“I needed a dog,” says Lindsay Brown of Massachusetts., who had loved and owned many dogs, but found herself without one. In October 2004, Brown visited the Northeast Animal Shelter in search of a new friend. When she saw Broken Hero, an 8-year old, 42-pound, black-and-tan hound mix, her heart went out to him. “I couldn’t leave him in that crate for another minute,” she says. “There was no question. I had to take him home.”
Broken Hero was a stray taken in by a West Virginia veterinary clinic. He lived at the office and was used as a blood donor. “He was giving blood to save others,” says Betty Bilton, assistant director at the Northeast Animal Shelter. When he couldn’t give blood anymore, he needed a new home.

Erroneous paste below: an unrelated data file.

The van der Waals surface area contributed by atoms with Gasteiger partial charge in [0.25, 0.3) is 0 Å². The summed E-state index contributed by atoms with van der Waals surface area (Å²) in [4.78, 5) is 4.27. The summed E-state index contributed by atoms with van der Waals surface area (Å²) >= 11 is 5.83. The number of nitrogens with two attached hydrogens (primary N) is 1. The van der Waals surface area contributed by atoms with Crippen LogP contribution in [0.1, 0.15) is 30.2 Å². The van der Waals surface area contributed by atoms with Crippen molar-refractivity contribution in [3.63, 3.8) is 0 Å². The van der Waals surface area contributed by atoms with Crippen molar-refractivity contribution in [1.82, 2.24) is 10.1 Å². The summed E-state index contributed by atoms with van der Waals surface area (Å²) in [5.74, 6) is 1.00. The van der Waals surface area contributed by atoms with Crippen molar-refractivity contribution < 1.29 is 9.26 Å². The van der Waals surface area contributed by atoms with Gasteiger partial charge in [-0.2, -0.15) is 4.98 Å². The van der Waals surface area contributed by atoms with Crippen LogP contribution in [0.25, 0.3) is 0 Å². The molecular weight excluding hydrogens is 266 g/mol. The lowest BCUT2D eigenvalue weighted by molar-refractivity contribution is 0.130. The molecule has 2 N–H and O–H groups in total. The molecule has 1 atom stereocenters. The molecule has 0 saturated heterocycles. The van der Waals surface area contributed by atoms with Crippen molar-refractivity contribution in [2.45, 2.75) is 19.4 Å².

Bilton heard about Broken Hero from the Monroe County Animal League in West Virginia, an organization where Northeast Animal Shelter rescues many of its dogs. Although the shelter usually takes in puppies because they are easier to place, Bilton decided to take Broken Hero. “This is what rescue is all about,” she says. “You knew in his eyes he loved people.” It turned out that Broken Hero was only at the shelter for 10 days.
Today, when Broken Hero and Brown take a walk, he often stops to let a person pass. If someone pauses to admire him, Brown has to intervene. “I say, ‘Will you please pat him because he won’t move until you do,’” she says. Brown is so thankful to have Broken Hero in her life. “I don’t call him Broken anymore,” she says, “just Hero.”
Jennifer Quasha is a DOG FANCY contributing editor and author of Don’t Pet a Pooch While He’s Pooping: Etiquette for Dogs and Their People (BowTie Press, 2004, $8.95). She lives in Connecticut.